Chinese to challenge Blu-ray and HD DVD

The EVD forum has ambitious plans to replace DVD with its format in China by 2008

If you thought the so-called next-generation video format war was a straight fight for the high-definition crown between HD DVD and Blu-ray, then you'd better think again. As of yesterday, China's intention to promote a third way became a reality when it announced concrete promotion plans for a format known as EVD .

Enhanced Versatile Disc, to give it its full name, is being promoted as a cheaper alternative to the other two blue laser-based, formats. EVD uses the same red laser as DVDs to record data on a disc and so eliminates the need for expensive retooling of manufacturing plants.

EVD manages to get HD TV onto a standard disc by using a new compression technology - essentially, the discs hold about the same amount of data as DVDs but, unlike DVDs, can fit high-def images into that same space.

To prove their intent, members of the EVD forum held an unveiling for over 50 EVD players and also announced that they would all be stopping selling and promoting DVD and switching to EVD by 2008. The state-backed scheme aims to reduce reliance on non-Chinese technology and to seek licencing fees if EVD makes it overseas.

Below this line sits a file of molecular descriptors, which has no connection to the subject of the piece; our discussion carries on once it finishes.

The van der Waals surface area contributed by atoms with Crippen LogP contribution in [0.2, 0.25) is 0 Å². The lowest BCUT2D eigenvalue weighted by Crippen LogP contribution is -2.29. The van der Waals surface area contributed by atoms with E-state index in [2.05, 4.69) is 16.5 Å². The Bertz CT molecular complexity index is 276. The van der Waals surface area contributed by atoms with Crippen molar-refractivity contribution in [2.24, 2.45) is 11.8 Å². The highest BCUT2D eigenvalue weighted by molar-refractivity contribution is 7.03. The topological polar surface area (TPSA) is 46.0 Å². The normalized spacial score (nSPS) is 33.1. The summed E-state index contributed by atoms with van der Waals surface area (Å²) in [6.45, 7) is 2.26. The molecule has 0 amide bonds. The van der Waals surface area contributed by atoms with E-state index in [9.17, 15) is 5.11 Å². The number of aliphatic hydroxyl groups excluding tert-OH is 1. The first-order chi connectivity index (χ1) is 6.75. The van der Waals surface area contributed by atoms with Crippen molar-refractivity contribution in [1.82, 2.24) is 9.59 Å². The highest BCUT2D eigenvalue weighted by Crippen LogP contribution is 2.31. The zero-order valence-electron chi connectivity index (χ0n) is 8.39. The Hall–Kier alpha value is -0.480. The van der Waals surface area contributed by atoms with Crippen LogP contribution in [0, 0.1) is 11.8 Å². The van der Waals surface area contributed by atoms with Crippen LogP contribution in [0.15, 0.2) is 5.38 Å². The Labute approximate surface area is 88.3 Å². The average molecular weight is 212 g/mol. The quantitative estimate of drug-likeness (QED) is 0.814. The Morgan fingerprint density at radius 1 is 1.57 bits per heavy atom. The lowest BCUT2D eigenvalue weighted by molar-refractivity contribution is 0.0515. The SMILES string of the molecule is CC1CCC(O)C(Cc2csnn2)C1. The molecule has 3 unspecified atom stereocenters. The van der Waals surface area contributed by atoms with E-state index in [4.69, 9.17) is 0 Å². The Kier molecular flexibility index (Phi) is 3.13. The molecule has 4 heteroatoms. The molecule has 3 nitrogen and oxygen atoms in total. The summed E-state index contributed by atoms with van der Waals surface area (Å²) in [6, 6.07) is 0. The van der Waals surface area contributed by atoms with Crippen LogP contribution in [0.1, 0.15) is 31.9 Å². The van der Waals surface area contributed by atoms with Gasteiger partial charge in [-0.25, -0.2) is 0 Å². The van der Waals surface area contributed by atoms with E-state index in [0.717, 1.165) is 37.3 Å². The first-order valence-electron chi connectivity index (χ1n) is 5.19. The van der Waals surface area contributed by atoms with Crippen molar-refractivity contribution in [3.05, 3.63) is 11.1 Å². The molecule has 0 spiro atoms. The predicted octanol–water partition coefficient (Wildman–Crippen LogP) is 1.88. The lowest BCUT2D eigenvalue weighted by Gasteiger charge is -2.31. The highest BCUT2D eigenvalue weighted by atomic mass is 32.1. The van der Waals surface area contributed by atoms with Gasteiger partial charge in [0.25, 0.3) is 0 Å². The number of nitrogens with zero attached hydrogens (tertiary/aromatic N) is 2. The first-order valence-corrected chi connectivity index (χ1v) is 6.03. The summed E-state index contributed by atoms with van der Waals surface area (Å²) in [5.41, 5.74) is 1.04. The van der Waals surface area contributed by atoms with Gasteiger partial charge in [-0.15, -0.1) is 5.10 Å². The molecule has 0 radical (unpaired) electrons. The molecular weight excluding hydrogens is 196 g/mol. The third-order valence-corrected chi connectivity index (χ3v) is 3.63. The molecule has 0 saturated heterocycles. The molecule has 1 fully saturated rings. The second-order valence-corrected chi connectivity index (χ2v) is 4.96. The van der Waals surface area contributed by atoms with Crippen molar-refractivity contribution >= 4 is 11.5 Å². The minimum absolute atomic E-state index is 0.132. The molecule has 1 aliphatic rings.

Given that the group's members currently account for 90 percent of DVD sales in China and that players will cost around 700 Yuan (£45) each, the prospects for success, at least in China, look healthy. J Mark Lytle was the former name of Its staff were at the forefront of the digital publishing revolution, and spearheaded the move to bring consumer technology journalism to its natural home – online. Many of the current TechRadar staff started life a staff writer, covering everything from the emerging smartphone market to the evolving market of personal computers. Think of it as the building blocks of the TechRadar you love today.